The burden of improving the financial footing of the Teacher Retirement System of Texas will be shared by the state and the members — and, for the first time, many school districts, under a Senate deal struck Wednesday.
Everyone will chip in a little more to shore up the $117 billion pension fund for school and university employees with the aim of quieting political rumblings that the state’s pensions are not sustainable.
“This is a very serious and, I think, long-term fix,” said state Sen. Robert Duncan, R-Lubbock, who chairs the State Affairs Committee and authored Senate Bill 1458. “What we’ll have is a fund that is more robust, that will be fundamentally sound.”
The Teacher Retirement System, which has 1.3 million members and provides lifetime pension checks to about 300,000 retirees, is considered to be in good fiscal health.
But it has struggled to chip away at its “unfunded liability” through investment returns alone, and the liabilities will appear bigger under accounting rules that go into effect in coming years.
The increased contributions in the bipartisan Senate plan, which won unanimous approval Wednesday, would improve the financial health of the fund enough to allow a 3 percent cost-of-living adjustment for some retirees, who last received a bump in their pension checks in 2001.
The legislation also raises the minimum retirement age to 62 for employees with less than five years of service; they are not yet vested in the Teacher Retirement System.
Amid strong objections from teacher groups, Duncan dropped an earlier plan that would have increased the minimum retirement age for about half of the current employees. They now have no minimum retirement age but must achieve the “Rule of 80,” in which their years of service and age equal 80, so some would have to work about a decade longer.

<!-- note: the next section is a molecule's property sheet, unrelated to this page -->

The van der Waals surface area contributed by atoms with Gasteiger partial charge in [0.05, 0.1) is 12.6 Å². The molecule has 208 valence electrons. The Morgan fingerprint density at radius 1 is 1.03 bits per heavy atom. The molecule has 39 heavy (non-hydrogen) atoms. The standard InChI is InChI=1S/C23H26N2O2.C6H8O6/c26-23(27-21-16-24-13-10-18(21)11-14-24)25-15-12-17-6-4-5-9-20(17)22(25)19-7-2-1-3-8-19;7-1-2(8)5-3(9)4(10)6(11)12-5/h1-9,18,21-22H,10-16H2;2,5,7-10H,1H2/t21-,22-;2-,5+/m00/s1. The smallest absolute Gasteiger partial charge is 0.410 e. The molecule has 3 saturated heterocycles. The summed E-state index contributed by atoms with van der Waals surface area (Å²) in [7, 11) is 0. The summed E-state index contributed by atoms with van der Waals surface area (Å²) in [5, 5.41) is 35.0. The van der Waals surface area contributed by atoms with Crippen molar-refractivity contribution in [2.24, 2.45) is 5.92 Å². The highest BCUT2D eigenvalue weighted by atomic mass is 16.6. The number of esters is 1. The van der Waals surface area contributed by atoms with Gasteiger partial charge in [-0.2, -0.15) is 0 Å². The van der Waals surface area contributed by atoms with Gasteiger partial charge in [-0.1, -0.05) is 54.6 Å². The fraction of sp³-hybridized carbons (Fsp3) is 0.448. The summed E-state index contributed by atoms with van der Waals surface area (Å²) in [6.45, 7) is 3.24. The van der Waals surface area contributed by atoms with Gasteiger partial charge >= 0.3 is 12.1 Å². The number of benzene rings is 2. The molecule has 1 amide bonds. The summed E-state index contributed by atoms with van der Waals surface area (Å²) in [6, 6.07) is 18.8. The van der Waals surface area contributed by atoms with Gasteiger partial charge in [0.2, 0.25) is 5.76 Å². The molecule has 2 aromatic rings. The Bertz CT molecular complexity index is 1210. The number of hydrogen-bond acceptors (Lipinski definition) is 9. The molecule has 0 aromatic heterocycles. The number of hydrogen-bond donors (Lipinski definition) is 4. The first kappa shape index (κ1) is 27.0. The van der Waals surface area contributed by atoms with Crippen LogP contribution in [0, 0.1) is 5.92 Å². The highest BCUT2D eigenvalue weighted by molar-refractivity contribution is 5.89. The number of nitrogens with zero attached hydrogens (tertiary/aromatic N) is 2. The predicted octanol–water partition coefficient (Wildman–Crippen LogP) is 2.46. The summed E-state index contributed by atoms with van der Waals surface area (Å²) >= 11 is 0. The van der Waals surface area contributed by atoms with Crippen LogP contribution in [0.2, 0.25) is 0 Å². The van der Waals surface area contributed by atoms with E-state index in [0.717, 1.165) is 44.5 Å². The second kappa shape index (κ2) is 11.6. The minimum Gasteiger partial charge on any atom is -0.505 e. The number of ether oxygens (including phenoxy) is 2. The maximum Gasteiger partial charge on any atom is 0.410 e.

Last week, Duncan agreed to exempt all vested employees, but in turn all the members would be asked to increase their contribution from 6.4 percent to 7.7 percent in one jump.
The compromise phases in that increase over four years and calls for the state to increase its contribution rate to 6.8 percent beginning in 2014, up from the current 6.4 percent. And for the first time, school districts that do not participate in Social Security must contribute 1.5 percent toward their employees’ retirement.
That shared burden was key to winning over the teacher groups and the Democratic support needed to get the bill to the floor.
State Sen. Kirk Watson, D-Austin, said the compromise addresses concerns that the state wasn’t shouldering its fair share and eases in the increase for employees. In the first two years, the state will contribute more than the employees.
The state has also found an additional $80 million to put toward the retiree health insurance fund, which is separate from the pension fund and is projected to have a $1.2 billion deficit come 2017.
Some conservatives have complained that public pensions aren’t sustainable and instead want to move toward retirement options akin to the 401(k) plans commonly found in the private sector.
Duncan has said the fundamental changes in the retirement age and funding sources are needed to stave off attempts to do away with the guaranteed pension benefit.
The bill now heads to the House, where Pensions Committee Chairman Bill Callegari, R-Katy, is pushing a similar measure.